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Tiny Tags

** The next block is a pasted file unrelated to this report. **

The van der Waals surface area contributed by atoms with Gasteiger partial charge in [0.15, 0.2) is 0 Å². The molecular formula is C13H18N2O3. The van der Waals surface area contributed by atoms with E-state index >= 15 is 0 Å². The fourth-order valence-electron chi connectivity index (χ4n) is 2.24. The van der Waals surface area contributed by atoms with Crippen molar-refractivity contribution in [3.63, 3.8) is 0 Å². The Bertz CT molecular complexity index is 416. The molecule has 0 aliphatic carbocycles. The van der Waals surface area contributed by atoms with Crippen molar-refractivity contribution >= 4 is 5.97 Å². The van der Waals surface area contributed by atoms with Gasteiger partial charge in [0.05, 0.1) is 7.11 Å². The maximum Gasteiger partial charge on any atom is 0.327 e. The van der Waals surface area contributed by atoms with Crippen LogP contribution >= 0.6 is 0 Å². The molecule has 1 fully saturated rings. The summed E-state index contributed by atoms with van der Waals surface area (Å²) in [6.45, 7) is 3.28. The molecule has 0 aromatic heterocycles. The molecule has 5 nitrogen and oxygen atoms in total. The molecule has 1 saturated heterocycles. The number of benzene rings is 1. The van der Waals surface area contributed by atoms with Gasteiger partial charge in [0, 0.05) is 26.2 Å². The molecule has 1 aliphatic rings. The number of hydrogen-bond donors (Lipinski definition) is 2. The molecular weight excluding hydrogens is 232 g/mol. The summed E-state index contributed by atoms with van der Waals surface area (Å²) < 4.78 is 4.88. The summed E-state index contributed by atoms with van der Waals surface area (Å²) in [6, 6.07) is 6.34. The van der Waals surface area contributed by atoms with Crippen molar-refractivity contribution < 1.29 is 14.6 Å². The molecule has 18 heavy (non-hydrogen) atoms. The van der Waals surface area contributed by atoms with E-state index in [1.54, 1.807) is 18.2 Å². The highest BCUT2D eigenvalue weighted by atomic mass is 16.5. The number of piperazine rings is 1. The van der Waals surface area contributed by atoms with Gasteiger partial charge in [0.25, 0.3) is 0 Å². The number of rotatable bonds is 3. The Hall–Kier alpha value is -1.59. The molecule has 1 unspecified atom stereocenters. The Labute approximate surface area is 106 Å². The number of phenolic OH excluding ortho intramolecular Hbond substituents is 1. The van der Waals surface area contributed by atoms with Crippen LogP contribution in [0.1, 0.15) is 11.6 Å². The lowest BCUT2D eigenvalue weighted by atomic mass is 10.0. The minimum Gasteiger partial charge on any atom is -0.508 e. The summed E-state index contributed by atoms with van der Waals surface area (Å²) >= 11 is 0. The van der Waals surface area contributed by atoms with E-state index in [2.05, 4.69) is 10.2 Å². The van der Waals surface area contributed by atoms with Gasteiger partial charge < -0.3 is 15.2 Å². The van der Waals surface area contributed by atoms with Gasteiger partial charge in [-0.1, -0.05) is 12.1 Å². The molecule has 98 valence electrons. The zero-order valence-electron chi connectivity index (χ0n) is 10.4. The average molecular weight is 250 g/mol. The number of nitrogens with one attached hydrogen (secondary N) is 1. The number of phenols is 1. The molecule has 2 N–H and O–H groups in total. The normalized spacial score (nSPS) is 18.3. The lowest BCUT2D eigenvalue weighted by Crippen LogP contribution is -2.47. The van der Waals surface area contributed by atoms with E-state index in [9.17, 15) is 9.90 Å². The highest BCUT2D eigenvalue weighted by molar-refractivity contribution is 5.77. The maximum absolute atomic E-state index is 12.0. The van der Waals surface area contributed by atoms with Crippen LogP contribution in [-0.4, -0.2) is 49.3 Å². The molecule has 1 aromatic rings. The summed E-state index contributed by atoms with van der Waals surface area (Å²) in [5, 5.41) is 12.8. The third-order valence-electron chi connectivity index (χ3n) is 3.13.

Radio frequency identification tags are popping up in everything from windshield toll-paying units to inventory-tracking aids on warehouse pallets. A 250-micrometer-wide tag developed at Sarnoff in Princeton, NJ, is the smallest ever (photo). Its antenna is etched in silicon alongside photocells, logic and 50 bits of memory-enough to code billions of different ID numbers. Costing just pennies each, these microtags broadcast their IDs after receiving a burst of laser energy. Princeton-based PharmaSeq, which hired Sarnoff to develop the device, will initially use it for medical diagnostics. PharmaSeq coats the microtags with DNA sequences from known diseases, then mixes the tags with blood samples labeled with fluorescent dyes. Tags are routed through an optical reader; the ID numbers of any glowing tags provide a diagnosis. Sarnoff’s Jonathan Schepps sees the tags being used to track small, valuable items, like money or gems-or to “covertly label things.”

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